Now is the time for broad reform of Canada’s productivity-killing tax system

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NationalPost.com – Full Comment – Don’t we enjoy among the highest standards of living in the world? Yes, we do. But the factors that made that prosperity possible are no longer present
December 15, 2017.   ANDREW COYNE

Okay, now can we get serious about tax reform? With the passage of a landmark tax bill now seemingly assured in the U.S. Congress — the final vote should come next week — what was until lately a maybe-someday issue has become an urgent priority.

Whatever the bill’s impact, for good or ill, on the U.S. economy, there can be little doubt that, with a top personal rate of 37 per cent (down from 40 per cent) and a corporate rate of just 21 per cent (down from 35 per cent), it puts Canada under significant competitive pressure.

The top rate of personal income tax in much of Canada is in excess of 53 per cent, federal and provincial combined; south of the border, in most states it will now be in the mid-40s or less. As for the corporate tax, the economist Jack Mintz has calculated, based on an earlier version of the bill, it will result in a near-halving of the marginal effective tax rate on investment, federal and state combined. Where before it was about 15 points higher than in Canada, it will now be the same or even lower.

If the success of U.S. tax reform demands a matching effort at reform here, there are more compelling reasons to do so in the long run. Put simply, the Canadian tax system is a creaking, productivity-killing wreck: hugely over-complicated, and riddled with unjustified deductions and exemptions that distort economic decisions and bleed the government of revenues, recouped by much higher tax rates than would otherwise be the case.

Yet so attached are their beneficiaries to these tax preferences that governments are reluctant to touch them. Just to reform one of them — the special low rate of tax on small private corporations — was enough to set off the current brawl, and the government wasn’t even proposing to take it away: just to limit, somewhat, people’s ability to exploit it.

One lesson of this experience is the inadvisability of piecemeal reform. A broader reform effort that eliminated a large number of preferences at the same time would avoid charges that a given sector had been unfairly singled out; as important, it would generate the revenues needed to make deep cuts in tax rates, ensuring there are as many winners from the exercise as losers.

The Senate Finance Committee may have been off the mark this week in recommending the government withdraw its proposed small business tax changes, but it was right to say a more fundamental reform of taxation is in order. The committee, what is more, is hardly alone: calls for sweeping tax reform have lately been coming from a number of quarters, including the Business Council of Canada as well as the government’s own Advisory Council on Economic Growth.

Yes, but do we have to? Hasn’t Canada done pretty well with our present tax system? Aren’t I the one who’s always rabbiting on about how median incomes have grown by 25 per cent after inflation over the last twenty years? Don’t we enjoy among the highest standards of living in the world?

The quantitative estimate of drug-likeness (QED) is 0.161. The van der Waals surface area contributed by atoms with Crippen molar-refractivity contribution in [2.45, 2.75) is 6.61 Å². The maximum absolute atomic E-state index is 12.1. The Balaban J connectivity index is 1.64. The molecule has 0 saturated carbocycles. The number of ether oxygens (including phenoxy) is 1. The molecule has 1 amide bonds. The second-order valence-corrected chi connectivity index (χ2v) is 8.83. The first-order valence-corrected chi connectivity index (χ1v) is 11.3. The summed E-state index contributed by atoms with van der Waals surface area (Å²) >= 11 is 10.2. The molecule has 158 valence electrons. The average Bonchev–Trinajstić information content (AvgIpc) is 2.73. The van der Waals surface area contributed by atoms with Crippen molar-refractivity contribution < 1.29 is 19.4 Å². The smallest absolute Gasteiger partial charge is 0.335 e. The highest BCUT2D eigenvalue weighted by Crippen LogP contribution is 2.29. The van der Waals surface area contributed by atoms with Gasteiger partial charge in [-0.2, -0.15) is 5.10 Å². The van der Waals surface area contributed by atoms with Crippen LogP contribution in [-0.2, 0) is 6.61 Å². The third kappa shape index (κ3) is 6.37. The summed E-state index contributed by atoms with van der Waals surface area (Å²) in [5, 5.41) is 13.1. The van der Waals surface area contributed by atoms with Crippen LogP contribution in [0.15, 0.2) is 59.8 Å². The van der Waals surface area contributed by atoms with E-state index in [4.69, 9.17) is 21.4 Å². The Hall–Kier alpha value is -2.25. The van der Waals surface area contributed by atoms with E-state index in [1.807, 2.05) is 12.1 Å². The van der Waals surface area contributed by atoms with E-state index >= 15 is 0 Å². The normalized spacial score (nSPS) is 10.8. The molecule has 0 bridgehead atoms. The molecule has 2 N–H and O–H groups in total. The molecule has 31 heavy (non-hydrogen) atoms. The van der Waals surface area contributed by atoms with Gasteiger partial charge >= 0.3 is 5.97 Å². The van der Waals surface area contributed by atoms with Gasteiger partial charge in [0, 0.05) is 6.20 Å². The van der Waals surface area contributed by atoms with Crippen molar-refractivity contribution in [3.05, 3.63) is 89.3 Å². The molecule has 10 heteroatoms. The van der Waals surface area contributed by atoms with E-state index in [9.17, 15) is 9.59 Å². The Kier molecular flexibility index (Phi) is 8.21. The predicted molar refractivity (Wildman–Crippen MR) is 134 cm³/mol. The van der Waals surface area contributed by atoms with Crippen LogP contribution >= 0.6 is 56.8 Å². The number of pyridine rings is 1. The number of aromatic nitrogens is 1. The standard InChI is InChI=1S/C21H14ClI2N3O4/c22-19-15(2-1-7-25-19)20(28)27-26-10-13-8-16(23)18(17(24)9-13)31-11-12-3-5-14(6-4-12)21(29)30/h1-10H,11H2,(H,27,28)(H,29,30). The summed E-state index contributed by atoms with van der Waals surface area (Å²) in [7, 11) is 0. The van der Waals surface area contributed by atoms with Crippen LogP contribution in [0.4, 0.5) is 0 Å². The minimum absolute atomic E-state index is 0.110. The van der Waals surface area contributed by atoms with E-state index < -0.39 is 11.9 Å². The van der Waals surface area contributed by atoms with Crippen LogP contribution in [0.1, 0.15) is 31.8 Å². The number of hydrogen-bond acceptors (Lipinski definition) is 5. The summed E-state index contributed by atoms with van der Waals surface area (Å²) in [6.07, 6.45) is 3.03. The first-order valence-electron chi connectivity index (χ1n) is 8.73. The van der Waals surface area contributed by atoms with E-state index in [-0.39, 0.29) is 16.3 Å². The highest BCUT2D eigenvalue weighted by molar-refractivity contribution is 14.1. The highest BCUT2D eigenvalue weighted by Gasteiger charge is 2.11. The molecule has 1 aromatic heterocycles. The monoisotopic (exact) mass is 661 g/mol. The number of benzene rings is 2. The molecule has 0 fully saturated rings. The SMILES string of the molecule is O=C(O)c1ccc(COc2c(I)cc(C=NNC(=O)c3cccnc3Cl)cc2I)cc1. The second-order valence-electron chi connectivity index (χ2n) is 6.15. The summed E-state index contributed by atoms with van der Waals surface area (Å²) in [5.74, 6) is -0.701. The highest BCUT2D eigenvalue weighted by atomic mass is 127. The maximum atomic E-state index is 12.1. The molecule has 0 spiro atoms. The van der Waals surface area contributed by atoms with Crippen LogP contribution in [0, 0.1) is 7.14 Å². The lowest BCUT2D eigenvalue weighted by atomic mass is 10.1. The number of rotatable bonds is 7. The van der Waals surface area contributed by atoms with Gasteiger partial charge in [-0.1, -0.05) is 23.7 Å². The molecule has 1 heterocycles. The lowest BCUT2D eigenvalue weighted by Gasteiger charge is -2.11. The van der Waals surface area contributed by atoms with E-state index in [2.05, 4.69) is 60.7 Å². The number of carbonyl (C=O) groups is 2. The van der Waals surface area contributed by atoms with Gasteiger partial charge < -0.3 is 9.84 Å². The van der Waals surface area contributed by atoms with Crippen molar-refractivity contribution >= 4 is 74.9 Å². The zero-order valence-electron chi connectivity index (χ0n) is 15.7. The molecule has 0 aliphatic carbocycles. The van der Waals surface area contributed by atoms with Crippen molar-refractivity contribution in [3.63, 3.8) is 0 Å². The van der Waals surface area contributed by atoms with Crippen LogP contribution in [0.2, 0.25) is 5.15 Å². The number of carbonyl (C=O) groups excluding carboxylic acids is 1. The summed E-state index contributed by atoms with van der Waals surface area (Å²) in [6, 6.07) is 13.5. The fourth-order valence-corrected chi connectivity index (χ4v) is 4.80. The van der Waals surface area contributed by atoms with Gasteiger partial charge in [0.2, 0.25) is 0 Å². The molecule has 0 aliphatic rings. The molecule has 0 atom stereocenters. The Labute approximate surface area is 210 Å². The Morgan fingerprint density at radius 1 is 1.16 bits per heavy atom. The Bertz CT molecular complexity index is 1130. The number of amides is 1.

Yes, we do. But the factors that made that prosperity possible are no longer present. The long boom in the prices of oil and other commodities we sell on world markets is over, and unlikely to be repeated. More certain is the epochal demographic change on which we are embarked: the growing numbers of the elderly, and the consequently smaller share of the population of working age.

Much of the growth we have experienced until now has been fuelled, not by increases in productivity — more output per worker — but simply by adding more workers: between the Baby Boom and the historic surge in the numbers of women seeking paid work, labour was in plentiful supply. With the workforce projected to grow much more slowly in future years the long-run growth rate in the economy is likewise projected to slow: to just 1.5 per cent annually, according to the Advisory Council’s latest report, from the 3 per cent typical of recent decades.

Whatever the bill’s impact, for good or ill, on the U.S. economy, there can be little doubt that it puts Canada under significant competitive pressure

Which would be bad enough, even without its corollary: massive increases in costs, mostly for health care, to look after all those now retired Boomers. The Parliamentary Budget Office’s recent report projects the share of GDP going to health care will rise by seven percentage points in the coming decades.

This implies a similar increase in revenues (as it happens, seven percentage points of GDP is about as much as the federal government now collects in personal income taxes). Yet there’s only so much money governments can squeeze out of an economy by raising taxes. Better by far to raise output — the base on which taxes are applied. And the only way we’re going to be able to do that is by a sustained increase in national productivity, at much higher annual rates than we have been used to

Enter tax reform. While there are other things we can do to spur productivity (for example, opening protected sectors of the economy to greater competition), tax reform is essential. The tax preferences now on the books never made much sense. In our current circumstances, they are intolerable.

The aging of the population is sometimes likened to a tsunami, for dramatic effect. As Bill Robson, president of the C. D. Howe has argued, it is better compared to a glacier. To be sure, glaciers move slowly, almost imperceptibly. But they also tend to crush everything in their path.

http://nationalpost.com/opinion/andrew-coyne-now-is-the-time-for-broad-reform-of-canadas-productivity-killing-tax-system

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